+ ~ -
Please report pronunciation problems here. Select and sample other voices. Options Pause Play
Report an Error




THE name of the public house was the
Pegasus's Arms. The Pegasus's legs might
have been more to the purpose; but, underneath
the winged horse upon the sign-board,
the Pegasus's Arms was inscribed in Roman
letters. Beneath that inscription again, in
a flowing scroll, the painter had touched off
the lines:

     Good malt makes good beer,
     Walk in, and they'll draw it here,
     Good wine makes good brandy,
     Give us a call, and you'll find it handy.

Framed and glazed upon the wall behind
the dingy little bar, was another Pegasusa
theatrical onewith real gauze let in for his
wings, golden stars stuck on all over him, and
his ethereal harness made of red silk.

As it had grown too dusky without, to see
the sign, and as it had not grown light enough
within to see the picture, Mr. Gradgrind and
Mr. Bounderby received no offence from these
idealities. They followed the girl up some
steep corner-stairs without meeting any one,
and stopped in the dark while she went on
for a candle. They expected every moment
to hear Merrylegs give tongue, but the highly-
trained performing dog had not barked when
the girl and the candle appeared together.

"Father is not in our room, sir," she said,
with a face of great surprise. " If you
wouldn't mind walking in, I'll find him

They walked in; and Sissy, having set two
chairs for them, sped away with a quick light
step. It was a mean, shabbily-furnished
room, with a bed in it. The white nightcap,
embellished with two peacock's feathers and
a pigtail bolt upright, in which Signor Jupe
had that very afternoon enlivened the varied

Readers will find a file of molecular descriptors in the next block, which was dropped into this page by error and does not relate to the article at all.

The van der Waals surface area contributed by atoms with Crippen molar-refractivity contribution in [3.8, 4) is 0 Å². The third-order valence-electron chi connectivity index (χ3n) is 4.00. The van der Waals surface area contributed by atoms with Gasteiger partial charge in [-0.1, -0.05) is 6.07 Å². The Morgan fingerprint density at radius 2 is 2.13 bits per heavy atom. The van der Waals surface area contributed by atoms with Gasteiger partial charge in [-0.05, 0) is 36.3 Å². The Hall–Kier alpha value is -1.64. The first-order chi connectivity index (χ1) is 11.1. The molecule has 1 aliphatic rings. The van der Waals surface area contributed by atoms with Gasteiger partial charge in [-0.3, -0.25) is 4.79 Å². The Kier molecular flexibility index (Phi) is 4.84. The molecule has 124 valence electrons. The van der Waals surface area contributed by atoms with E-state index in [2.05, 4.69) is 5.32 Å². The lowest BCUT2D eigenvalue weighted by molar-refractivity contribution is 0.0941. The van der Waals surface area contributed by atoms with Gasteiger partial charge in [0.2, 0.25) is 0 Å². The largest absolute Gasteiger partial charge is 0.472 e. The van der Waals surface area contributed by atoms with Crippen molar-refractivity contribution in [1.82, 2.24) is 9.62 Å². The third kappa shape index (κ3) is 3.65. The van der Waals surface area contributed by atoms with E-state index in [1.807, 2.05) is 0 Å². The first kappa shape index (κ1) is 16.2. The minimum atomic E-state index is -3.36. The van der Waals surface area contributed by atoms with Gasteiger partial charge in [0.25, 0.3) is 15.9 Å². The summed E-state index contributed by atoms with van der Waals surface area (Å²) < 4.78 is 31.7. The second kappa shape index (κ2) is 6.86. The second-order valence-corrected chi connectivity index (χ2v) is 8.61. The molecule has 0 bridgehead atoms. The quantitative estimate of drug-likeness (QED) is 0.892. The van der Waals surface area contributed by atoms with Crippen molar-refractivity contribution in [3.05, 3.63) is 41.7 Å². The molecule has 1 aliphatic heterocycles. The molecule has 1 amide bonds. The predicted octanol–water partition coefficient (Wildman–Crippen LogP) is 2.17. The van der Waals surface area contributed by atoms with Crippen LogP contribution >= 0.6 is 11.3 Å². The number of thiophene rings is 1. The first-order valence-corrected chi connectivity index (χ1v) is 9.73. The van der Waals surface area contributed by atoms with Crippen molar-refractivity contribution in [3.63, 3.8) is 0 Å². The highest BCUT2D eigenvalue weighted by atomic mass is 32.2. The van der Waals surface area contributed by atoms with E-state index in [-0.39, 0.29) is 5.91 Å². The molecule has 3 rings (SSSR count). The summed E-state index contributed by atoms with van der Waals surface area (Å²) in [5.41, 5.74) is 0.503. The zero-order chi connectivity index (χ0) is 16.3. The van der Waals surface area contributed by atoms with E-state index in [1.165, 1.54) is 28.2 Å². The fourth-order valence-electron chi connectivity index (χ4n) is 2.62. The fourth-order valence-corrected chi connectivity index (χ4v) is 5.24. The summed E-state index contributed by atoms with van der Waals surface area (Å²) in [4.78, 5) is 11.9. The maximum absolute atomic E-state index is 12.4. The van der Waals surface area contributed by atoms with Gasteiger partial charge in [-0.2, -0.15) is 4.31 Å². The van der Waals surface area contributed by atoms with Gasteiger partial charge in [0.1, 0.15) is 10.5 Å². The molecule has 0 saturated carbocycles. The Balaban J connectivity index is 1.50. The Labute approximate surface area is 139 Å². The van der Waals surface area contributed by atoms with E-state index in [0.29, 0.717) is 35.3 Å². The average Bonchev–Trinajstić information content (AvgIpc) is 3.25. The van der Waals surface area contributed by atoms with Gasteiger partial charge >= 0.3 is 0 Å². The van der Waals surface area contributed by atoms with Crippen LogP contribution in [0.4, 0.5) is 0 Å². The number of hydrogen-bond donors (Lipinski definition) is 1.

performances with his chaste Shaksperian
quips and retorts, hung upon a nail; but no
other portion of his wardrobe, or other token
of himself or his pursuits, was to be seen
anywhere. As to Merrylegs, that respectable
ancestor of the highly-trained animal who
went aboard the ark, might have been
accidentally shut out of it, for any sign of a dog
that was manifest to eye or ear in the Pegasus's

They heard the doors of rooms above,
opening and shutting as Sissy went from one
to another in quest of her father; and presently
they heard voices expressing surprise. She
came bounding down again in a great hurry,
opened a battered and mangey old hair-trunk,
found it empty, and looked round with her
hands clasped and her face full of terror.

" Father must have gone down to the Booth,
sir. I don't know why he should go there,
but he must be there ; I'll bring him in a
minute !" She was gone directly, without her
bonnet ; with her long, dark, childish hair
streaming behind her.

" What does she mean! " said Mr.
Gradgrind. " Back in a minute ? It's more than a
mile off."

Before Mr. Bounderby could reply, a young
man appeared at the door, and introducing
himself with the words, By your leaves,
gentlemen! " walked in with his hands in his
pockets. His face, close-shaven, thin, and
sallow, was shaded by a great quantity of
dark hair brushed into a roll all round his
head, and parted up the centre. His legs
were very robust, but shorter than legs of
good proportions should have been. His
chest and back were as much too broad, as
his legs were too short. He was dressed in a
Newmarket coat and tight-fitting trousers;
wore a shawl round his neck; smelt of lamp-
oil, straw, orange-peel, horses' provender, and
sawdust; and looked a most remarkable sort
of Centaur, compounded of the stable and the
play-house. Where the one began, and the other
ended, nobody could have told with any precision.
This gentleman was mentioned in the bills
of the day as Mr. E. W. B. Childers, so justly
celebrated for his daring vaulting act as the
Wild Huntsman of the North American
Prairies; in which popular performance, a
diminutive boy with an old face, who now
accompanied him, assisted as his infant
son: being carried upside down over his
father's shoulder, by one foot, and held by
the crown of his head, heels upwards, in
the palm of his father's hand, according
to the violent paternal manner in which
wild huntsmen may be observed to
fondle their offspring. Made up with curls,
wreaths, wings, white bismuth, and carmine,